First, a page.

Maybe its a different kind of intelligence? That's reaching, kind of making up things to fit a desired conclusion, but ok. Then the 3rd argument in my original post: its a kind of intelligence that doesn't extend to saving one anothers' lives. If even one escaped dolphin mentioned "I got out of there; all my family are missing, plus two other pods I know of; maybe we should stay away from that bay", we would have fabulous evidence of an intelligent society sharing the planet with us. Observably not happening, so one could conclude (I never said I conclude this, thats your projection) that they are of an intelligence too small to permit that communication. In fact, occams razor damands this conclusion.
It's the height of arrogance to assume the humans are the only species on this planet that deserve these rights. And it's not helped by animal rights organisations, that preach that all animals deserve equal rights to humans, which is an absurdity that doesn't help their cause, since it drives more reasonable people away from the idea that some animals really do deserve these rights.
Saying "X has a right to live" means "you shouldn't kill X." That's a completely different statement from "you will not be able to kill X."
Morality is concerned with what you are obligated to do or not do, apart from your preferences or abilities.
This has been hashed out before. Doesn't go well for "rights" in the sense you mean.
Furthermore, you could've made the same comment about us [humans] just a few thousand years ago. And considering the rate of evolution compared to the length of time this planet is going to be around for, it's probably a bad idea to extrapolate the fate of dolphins in the future based on their current capabilities.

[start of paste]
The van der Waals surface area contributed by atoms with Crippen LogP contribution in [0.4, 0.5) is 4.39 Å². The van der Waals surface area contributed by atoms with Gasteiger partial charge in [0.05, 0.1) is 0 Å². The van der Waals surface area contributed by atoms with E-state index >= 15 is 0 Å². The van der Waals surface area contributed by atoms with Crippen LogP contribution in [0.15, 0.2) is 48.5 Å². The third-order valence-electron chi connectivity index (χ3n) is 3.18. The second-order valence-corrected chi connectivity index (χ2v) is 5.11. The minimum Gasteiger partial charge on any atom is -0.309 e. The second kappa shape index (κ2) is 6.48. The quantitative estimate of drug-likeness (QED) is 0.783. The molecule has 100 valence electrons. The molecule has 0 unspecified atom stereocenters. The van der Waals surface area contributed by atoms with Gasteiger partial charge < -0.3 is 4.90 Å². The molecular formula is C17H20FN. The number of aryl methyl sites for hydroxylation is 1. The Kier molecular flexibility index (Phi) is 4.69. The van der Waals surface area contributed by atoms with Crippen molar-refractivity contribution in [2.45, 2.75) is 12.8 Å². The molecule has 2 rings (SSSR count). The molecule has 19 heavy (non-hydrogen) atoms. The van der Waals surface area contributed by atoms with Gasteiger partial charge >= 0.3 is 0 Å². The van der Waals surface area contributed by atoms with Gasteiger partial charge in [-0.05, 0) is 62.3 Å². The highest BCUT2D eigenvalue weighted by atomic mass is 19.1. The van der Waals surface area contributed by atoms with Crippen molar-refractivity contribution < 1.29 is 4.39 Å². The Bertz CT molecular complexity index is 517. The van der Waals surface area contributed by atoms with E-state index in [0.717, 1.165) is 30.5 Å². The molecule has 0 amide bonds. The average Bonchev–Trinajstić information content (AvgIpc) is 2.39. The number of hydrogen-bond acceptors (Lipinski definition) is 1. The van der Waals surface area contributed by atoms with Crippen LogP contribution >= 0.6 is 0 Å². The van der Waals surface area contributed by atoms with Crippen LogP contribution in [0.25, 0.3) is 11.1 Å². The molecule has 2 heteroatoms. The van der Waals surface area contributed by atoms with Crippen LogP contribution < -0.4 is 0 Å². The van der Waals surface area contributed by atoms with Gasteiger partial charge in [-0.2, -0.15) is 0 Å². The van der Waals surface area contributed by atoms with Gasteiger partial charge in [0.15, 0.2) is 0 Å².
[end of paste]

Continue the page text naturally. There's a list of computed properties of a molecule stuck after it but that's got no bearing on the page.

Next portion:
This wasn't always the case, and may not be true in a million years.
There is nothing stopping you...just keep walking west. :)
Someone that is brain-dead can't self-sustain, are there no legal/ethical qualms if I pull the plug?
Are disabled people open season for abuse because they are 'lesser' than the rest of us?
How did they conclude dolphins and whales are self-aware comparatively to humans? That seems like quite a large claim to make and the argument significantly hinges on this.
I wasn't aware of any scientific method to prove self awareness.
Note that such tests, especially the mirror test, aren't bijective. If you pass the mirror test, we can be reasonably sure you're self-aware. However, if you don't pass the mirror test (which I didn't as a toddler), that doesn't mean you can't be self-aware.
This only applies to one (quite narrow and literal) definition of self-awareness, mind you, but it's something you only see in apes and dolphins.
The article does allude to a couple of experiments in the article ("pass" option if they can't answer a question, self-recognition in a mirror). I agree it needs to be studied in more depth to make these assumptions and certainly to confer new rights.
Can any non-human species do that?
A great question, and the answer is yes. Here's a clear example:
http://www.youtube.com/watch?v=aAFQ5kUHPkY Monkeys cooperate to solve a problem, and one of them clearly shows a sense of social contract when he gives a reward to his partner, even though he could easily keep it for himself.
Studies have shown that animals definitely have an innate sense of fair play:
The above study has been replicated on a variety of animals.
Sorry, my question was rhetorical in reference to existing species, not a search for prior art.
If Neanderthal and Cro-Magnon did recognize each other with special status, that would be more of an example of the level of equality that would need to functionally exist between two species in order for there to be a real "understanding".